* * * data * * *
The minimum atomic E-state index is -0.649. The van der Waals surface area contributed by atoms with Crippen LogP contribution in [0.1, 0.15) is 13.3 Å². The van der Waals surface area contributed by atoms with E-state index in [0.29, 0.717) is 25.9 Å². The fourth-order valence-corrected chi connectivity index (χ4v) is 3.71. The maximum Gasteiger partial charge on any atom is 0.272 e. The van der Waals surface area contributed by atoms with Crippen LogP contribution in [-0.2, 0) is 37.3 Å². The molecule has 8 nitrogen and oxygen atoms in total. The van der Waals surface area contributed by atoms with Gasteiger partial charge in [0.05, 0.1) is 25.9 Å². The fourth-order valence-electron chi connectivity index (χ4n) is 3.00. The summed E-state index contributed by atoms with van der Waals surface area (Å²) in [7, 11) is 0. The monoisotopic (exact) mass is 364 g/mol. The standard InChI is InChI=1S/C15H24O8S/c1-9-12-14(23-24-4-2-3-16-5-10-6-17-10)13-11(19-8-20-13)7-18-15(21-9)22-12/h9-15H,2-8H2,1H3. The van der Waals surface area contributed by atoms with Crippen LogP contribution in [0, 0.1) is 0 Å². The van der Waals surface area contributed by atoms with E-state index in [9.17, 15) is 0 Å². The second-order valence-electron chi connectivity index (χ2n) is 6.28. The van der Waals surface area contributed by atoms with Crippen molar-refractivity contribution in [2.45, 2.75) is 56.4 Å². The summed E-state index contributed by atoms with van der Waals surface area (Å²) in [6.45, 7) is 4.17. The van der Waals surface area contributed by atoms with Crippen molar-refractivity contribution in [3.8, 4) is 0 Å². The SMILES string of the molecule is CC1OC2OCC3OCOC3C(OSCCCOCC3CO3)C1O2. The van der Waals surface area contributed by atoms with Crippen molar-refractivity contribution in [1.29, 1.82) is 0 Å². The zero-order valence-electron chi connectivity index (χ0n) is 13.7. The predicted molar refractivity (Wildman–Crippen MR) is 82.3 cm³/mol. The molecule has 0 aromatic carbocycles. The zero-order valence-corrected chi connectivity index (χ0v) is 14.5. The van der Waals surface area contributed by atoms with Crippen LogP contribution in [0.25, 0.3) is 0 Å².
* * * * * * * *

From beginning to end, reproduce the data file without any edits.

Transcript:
The minimum atomic E-state index is -0.649. The van der Waals surface area contributed by atoms with Crippen LogP contribution in [0.1, 0.15) is 13.3 Å². The van der Waals surface area contributed by atoms with E-state index in [0.29, 0.717) is 25.9 Å². The fourth-order valence-corrected chi connectivity index (χ4v) is 3.71. The maximum Gasteiger partial charge on any atom is 0.272 e. The van der Waals surface area contributed by atoms with Crippen LogP contribution in [-0.2, 0) is 37.3 Å². The molecule has 8 nitrogen and oxygen atoms in total. The van der Waals surface area contributed by atoms with Gasteiger partial charge in [0.05, 0.1) is 25.9 Å². The fourth-order valence-electron chi connectivity index (χ4n) is 3.00. The summed E-state index contributed by atoms with van der Waals surface area (Å²) in [7, 11) is 0. The monoisotopic (exact) mass is 364 g/mol. The standard InChI is InChI=1S/C15H24O8S/c1-9-12-14(23-24-4-2-3-16-5-10-6-17-10)13-11(19-8-20-13)7-18-15(21-9)22-12/h9-15H,2-8H2,1H3. The van der Waals surface area contributed by atoms with Crippen LogP contribution in [0, 0.1) is 0 Å². The van der Waals surface area contributed by atoms with E-state index in [9.17, 15) is 0 Å². The second-order valence-electron chi connectivity index (χ2n) is 6.28. The van der Waals surface area contributed by atoms with Crippen molar-refractivity contribution in [2.45, 2.75) is 56.4 Å². The summed E-state index contributed by atoms with van der Waals surface area (Å²) in [6.45, 7) is 4.17. The van der Waals surface area contributed by atoms with Crippen molar-refractivity contribution in [3.8, 4) is 0 Å². The SMILES string of the molecule is CC1OC2OCC3OCOC3C(OSCCCOCC3CO3)C1O2. The van der Waals surface area contributed by atoms with Crippen molar-refractivity contribution in [1.29, 1.82) is 0 Å². The zero-order valence-electron chi connectivity index (χ0n) is 13.7. The predicted molar refractivity (Wildman–Crippen MR) is 82.3 cm³/mol. The molecule has 0 aromatic carbocycles. The zero-order valence-corrected chi connectivity index (χ0v) is 14.5. The van der Waals surface area contributed by atoms with Crippen LogP contribution in [0.25, 0.3) is 0 Å².